Estate of Andrew J. McKelvey, Deceased, et al v. Commissioner,
148 T.C. No. 13, April 19, 2017
The decedent, Andrew J. McKelvey, was the founder and CEO of Monster Worldwide, Inc. (Monster.com), a company known for its job placement website. Mr. Mc Kelvey died on November 27, 2008. The IRS issued a statutory notice of deficiency of approximately $41,257,00 in income tax for 2008. The only issue for the Court was whether modifications made in 2008 to the decedent’s variable prepaid forward contracts (VPFCs) resulted in taxable dispositions under §1001 or under §1259. The case was tried on joint motion (fully stipulated statements of facts) without trial pursuant to T.C. Rules 50(a) and 122(a). The Tax Court found for the Petitioner-estate.
Federal District Court For The Southern District of New York Refuses to Dismiss Criminal Indictment Against U.K. Citizen-U.S. Resident For Failing to File U.S. Income Tax Returns and FBARS
Little v. United States: No. 1:12-cr-00647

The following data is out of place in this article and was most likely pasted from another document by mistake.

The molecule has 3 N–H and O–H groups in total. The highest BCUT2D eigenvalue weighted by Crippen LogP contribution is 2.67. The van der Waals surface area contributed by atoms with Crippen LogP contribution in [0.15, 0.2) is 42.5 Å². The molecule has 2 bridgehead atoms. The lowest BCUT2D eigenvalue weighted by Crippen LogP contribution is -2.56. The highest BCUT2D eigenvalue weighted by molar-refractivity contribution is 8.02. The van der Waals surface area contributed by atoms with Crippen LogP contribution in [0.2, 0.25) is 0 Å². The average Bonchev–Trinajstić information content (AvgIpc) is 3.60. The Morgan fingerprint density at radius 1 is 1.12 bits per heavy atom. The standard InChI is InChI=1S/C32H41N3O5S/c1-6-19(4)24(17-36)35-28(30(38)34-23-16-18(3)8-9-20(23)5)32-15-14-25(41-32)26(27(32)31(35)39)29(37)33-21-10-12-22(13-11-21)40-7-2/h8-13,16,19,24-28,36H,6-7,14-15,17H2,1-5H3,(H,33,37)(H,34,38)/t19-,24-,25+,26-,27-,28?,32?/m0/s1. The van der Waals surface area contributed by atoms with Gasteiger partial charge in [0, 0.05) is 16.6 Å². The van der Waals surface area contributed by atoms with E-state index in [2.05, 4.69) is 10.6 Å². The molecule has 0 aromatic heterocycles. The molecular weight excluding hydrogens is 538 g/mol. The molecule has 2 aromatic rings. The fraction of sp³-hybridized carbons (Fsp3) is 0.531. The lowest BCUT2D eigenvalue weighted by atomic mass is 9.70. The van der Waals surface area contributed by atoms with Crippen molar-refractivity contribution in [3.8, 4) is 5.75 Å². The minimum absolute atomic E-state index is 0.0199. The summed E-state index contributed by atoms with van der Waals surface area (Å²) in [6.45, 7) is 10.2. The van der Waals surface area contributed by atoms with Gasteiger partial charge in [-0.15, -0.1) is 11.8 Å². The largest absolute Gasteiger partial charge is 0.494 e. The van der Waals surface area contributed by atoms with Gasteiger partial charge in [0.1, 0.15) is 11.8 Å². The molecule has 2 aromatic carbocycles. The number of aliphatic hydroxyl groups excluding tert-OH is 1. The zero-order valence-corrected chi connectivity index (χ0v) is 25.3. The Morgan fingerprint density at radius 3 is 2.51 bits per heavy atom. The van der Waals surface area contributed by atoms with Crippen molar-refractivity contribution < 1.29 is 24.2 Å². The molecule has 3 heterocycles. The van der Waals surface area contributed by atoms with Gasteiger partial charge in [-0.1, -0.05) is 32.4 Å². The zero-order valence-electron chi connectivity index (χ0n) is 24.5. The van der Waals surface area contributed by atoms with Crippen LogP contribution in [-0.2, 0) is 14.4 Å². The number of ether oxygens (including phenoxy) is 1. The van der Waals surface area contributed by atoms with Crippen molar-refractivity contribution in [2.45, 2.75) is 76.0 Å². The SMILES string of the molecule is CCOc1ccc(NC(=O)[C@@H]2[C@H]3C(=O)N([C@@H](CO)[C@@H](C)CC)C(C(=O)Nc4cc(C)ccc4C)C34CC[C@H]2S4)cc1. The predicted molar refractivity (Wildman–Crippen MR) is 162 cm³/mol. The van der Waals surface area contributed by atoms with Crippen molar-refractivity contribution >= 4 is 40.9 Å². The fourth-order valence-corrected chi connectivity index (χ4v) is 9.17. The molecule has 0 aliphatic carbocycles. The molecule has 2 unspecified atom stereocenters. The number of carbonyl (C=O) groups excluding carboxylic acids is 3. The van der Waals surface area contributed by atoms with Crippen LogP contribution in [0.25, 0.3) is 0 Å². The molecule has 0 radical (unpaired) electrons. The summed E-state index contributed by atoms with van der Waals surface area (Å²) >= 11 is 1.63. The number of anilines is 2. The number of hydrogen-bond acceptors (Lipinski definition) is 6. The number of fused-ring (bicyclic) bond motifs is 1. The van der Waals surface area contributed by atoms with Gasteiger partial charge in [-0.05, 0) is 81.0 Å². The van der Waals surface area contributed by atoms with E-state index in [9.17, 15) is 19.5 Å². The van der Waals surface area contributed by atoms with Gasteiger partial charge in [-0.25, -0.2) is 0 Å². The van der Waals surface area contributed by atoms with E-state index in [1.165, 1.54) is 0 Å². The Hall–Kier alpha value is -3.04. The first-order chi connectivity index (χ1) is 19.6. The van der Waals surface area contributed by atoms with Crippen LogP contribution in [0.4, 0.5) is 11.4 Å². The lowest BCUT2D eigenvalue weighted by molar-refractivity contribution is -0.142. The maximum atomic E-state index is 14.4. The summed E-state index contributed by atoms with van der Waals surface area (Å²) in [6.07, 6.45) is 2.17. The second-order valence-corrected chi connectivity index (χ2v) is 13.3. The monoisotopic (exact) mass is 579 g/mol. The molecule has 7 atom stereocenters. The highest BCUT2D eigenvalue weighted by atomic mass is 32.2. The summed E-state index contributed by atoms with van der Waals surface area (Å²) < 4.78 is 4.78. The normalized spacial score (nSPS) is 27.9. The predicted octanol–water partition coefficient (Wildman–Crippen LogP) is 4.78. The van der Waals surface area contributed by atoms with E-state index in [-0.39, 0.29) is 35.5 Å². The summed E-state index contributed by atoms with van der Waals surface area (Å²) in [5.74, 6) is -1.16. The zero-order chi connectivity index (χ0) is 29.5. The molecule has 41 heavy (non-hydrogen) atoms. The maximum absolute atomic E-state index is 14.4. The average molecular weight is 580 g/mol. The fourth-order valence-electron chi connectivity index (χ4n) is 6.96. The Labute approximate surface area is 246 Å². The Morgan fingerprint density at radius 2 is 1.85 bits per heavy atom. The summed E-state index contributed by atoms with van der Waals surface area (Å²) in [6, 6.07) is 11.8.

A stern message was just issued by Judge Castel of the Southern District of New York Federal District Court against a defendant, a U.S. resident and citizen of the U.K., who claimed that he could not have known he had violated the U.S. income tax laws as well as the FBAR provisions, because of the ambiguity of the application of such laws to him and with particular emphasis on his status under the U.S./U.K. Tax Treaty. He therefore moved for partial dismissal of a (second superseding) indictment on grounds that the charges of willful failure to file individual income tax returns, failure to file FBARs as well as obstructing justice by assisting others to avoid U.S. taxes due on their assets received through inheritance held in undeclared offshore accounts, denied him due process of law in violation of his Fifth Amendment right under the U.S. Constitution. A grand jury had previously returned a 19 count (second superseding) indictment again defendant, Michael Little, on March 18, 2013.
Bryan C. Skarlatos presented "The Tax Man Cometh: The Criminal Tax Case" at the 2017 IRS Conference Workshop
What to Do When the IRS Shows Up? On May 3rd at the New York State Society of CPAs, we followed the journey of Joe & Mary through the IRS Process. This full-day program used a particular client's fact pattern to highlight the various areas of the IRS representation process and the opportunities and pitfalls for practitioners and their clients.
By Megan L. Brackney